At some point, if you’re the parent of a teenager, you’ll feel like you can do NOTHING right. Such is the case even when, unlike my son, the teenager does not have autism and an intellectual disability. It’s like a cruel punishment for the privilege of feeling so much love for another human.
Much of the time during Diego’s middle teenage years, that’s just how I felt. All of the challenging behaviors Diego had ever had, plus a few new ones, emerged from his body and brain all at once, with maximal force, every day, multiple times a day. I lived in constant fear of detonating a hidden landmine. I had to tread ever so carefully as any minimally wrong move could trigger an explosion.
To make matters worse, I could never be sure which move would be the wrong one. Should I go into Diego’s room and kiss him goodbye before heading out, or should I try not to make a sound and just leave? One day he would start whining if I did the former; the next, he might go berserk if I did the latter. The unpredictability was draining.
If my answers to Diego’s repetitive questions changed just a tiny bit, he could tantrum like a 2-year-old. Every second we were together he stayed glued to me, stared at me and demanded my full attention.
I tried hard to stay calm and to draw upon my knowledge of behavior principles (I’m a special education teacher, for Pete’s sake), but too often I just lost it. I yelled back at Diego, said some nasty stuff, or worse.
And whenever I did this, I felt some relief.
The feeling, however, was short-lived and certainly not worth it. The deep guilt and shame that followed it were crushing. What kind of parent was I? What kind of twisted human found relief in yelling at her disabled child?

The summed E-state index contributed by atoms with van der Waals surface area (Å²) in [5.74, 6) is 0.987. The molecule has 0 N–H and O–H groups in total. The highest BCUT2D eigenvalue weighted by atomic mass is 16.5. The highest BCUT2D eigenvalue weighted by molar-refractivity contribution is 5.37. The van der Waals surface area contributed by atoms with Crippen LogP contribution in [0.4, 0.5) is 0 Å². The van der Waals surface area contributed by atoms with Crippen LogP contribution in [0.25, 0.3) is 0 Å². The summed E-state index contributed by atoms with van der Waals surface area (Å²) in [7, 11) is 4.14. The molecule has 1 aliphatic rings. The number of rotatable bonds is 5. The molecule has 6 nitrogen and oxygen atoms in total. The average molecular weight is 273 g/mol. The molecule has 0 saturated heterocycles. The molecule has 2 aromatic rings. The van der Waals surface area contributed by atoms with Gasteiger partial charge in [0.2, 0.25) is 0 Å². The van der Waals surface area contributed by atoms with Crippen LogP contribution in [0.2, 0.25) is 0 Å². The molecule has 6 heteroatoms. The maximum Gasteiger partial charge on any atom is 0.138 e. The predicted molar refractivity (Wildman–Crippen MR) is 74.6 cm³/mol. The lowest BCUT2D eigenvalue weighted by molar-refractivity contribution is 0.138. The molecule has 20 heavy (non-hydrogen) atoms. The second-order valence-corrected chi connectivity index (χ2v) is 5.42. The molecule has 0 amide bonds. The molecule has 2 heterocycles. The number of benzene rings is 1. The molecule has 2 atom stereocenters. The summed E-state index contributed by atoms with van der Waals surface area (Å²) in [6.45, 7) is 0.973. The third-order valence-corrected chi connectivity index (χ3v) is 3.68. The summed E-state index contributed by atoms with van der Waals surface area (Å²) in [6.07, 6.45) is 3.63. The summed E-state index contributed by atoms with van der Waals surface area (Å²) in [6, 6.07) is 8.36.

All this shame further drained me emotionally and physically, which undermined even more my ability to handle the inevitable next episode.
Here’s what it was like:
“As happens in any addiction, the behaviors we use to keep us from pain only fuel our suffering.” (Tara Brach, Radical Acceptance). I was caught in a peculiar addiction vortex. I would lash out at Diego for a brief moment of relief from the anger and despair that lashing out at him provoked! I was like the drunk in The Little Prince, who drank to forget that he was ashamed of drinking!
Eventually, I found a way out of this vicious cycle. I wish I could say that self-compassion was the main factor that helped me alter my behavior. However, the inevitable passage of time was what helped the most. Diego’s hormones leveled off; he grew emotionally; his medications were altered.
In fact, were you to meet Diego today, you’d say I’m making this all up!
Diego does need a lot of support still, and many times he drives me nuts. I have learned, though, to approach each challenge separately and to practice self-forgiveness. I turn the page quickly, so to speak. I do this for him, but mostly for myself, although both are related.
The practical result of learning compassion is this (again Radical Acceptance): “When we are not consumed by blaming and turning on ourselves or others, we are free to cultivate our talents and gifts together, to contribute them to the world in service.”
I now recognize the counterproductive cycle I went through. I believe that shame and self-blame are two of the feelings that most limit joy and personal growth. Such was the case for me as a parent.